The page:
44 Scotland Street: Alexander McCall Smith's serial novel returns in The Scotsman
It is a unique publishing phenomenon that has sparked a mini tourism boom for a corner of Edinburgh’s New Town.
Now a whole new series of chapters exploring life in a fictional tenement in Scotland Street are to unfold with the return of Alexander McCall Smith’s daily novel to the pages of The Scotsman.
The Edinburgh based author is today launching the 16th story in the 44 Scotland Street series, which began life in this newspaper more than 18 years ago and has followed the characters grappling with “the moral dilemmas of everyday life.”
It marks the return of Bertie, Big Lou, Fat Bob, Irene, Bruce, Domenica and Angus, whose travails have travelled the world thanks to the success of the serialisation in The Scotsman and the subsequent books bringing together each series of stories.
The light-hearted series is said by McCall Smith’s publisher to have turned 44 Scotland Street into Edinburgh’s most famous address, although fans are often left baffled when they arrive in the real-life street because it was invented by the author.
The latest book being serialised, The Enigma of Garlic, heralds the arrival of “the most anticipated event of the decade” – Big Lou and Fat Bob’s wedding.
Discussing the return of 44 Scotland Street at the Edinburgh International Book Festival, McCall Smith said: “It’s one of my favourite series – I love writing it. I write a Scotland Street book a year.
“It is usually published as I write it, but on this occasion for the first time ever I have actually just finished it. I actually finished it yesterday.
“It’s set right on my doorstep and I’m very fond of all the characters. I love sitting down with them.
“It’s become a place of pilgrimage, although people do get very puzzled when they look for 44 Scotland Street because it doesn’t actually exist.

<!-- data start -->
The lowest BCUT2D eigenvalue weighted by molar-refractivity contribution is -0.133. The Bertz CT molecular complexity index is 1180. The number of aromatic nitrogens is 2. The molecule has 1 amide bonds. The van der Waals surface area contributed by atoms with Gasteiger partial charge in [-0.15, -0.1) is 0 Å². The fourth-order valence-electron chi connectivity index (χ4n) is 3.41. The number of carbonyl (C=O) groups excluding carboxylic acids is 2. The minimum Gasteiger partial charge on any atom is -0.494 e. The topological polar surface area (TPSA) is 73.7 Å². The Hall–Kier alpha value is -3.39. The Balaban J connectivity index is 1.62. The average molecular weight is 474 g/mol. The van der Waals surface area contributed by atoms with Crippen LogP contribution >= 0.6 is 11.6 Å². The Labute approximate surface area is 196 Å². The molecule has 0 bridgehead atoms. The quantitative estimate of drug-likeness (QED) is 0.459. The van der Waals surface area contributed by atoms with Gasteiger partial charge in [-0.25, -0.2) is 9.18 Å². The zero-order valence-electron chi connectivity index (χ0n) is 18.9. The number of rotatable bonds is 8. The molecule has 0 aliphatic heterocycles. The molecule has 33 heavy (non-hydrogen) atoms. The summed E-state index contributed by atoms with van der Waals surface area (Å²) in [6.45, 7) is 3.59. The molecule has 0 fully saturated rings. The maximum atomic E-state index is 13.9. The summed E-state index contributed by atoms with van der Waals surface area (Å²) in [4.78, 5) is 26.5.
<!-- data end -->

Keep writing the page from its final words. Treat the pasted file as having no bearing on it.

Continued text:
”Scotland Street has got a really lovely feel. It’s one of those really attractive streets where, because it’s so wide, you almost feel as if you’re in a courtyard. Other people are watching out for you.”
The author shot to fame with the The No. 1 Ladies' Detective Agency, which is said to have sold more than 20 million copies worldwide.
Part of the inspiration for 44 Scotland Street was the Tales of the City series by American writer Armistead Maupin in the San Francisco Chronicle. McCall Smith shrugged off a warning from the novelist that he would regret writing a serial novel.
Discussing his love of the 44 Scotland Street stories, he said: "I’m obviously writing about Edinburgh, which I really enjoy, but it's also about the range of characters. When you spend a lot of time with literary characters they become very familiar and they almost become your friends, as if you’re sitting having coffee with them.
"I love writing about Bertie and his terrible mother and looking at the adult world through the eyes of a seven-year-old boy. They’re all different types of characters that I can have fun with.
"The whole thing is just wonderfully absurd, but there’s also an element of reality to the stories.
"The characters have to be people who one might recognise as being possible. It’s a fanciful world, but it’s set in a real place, with recognisable characters and issues in it.”
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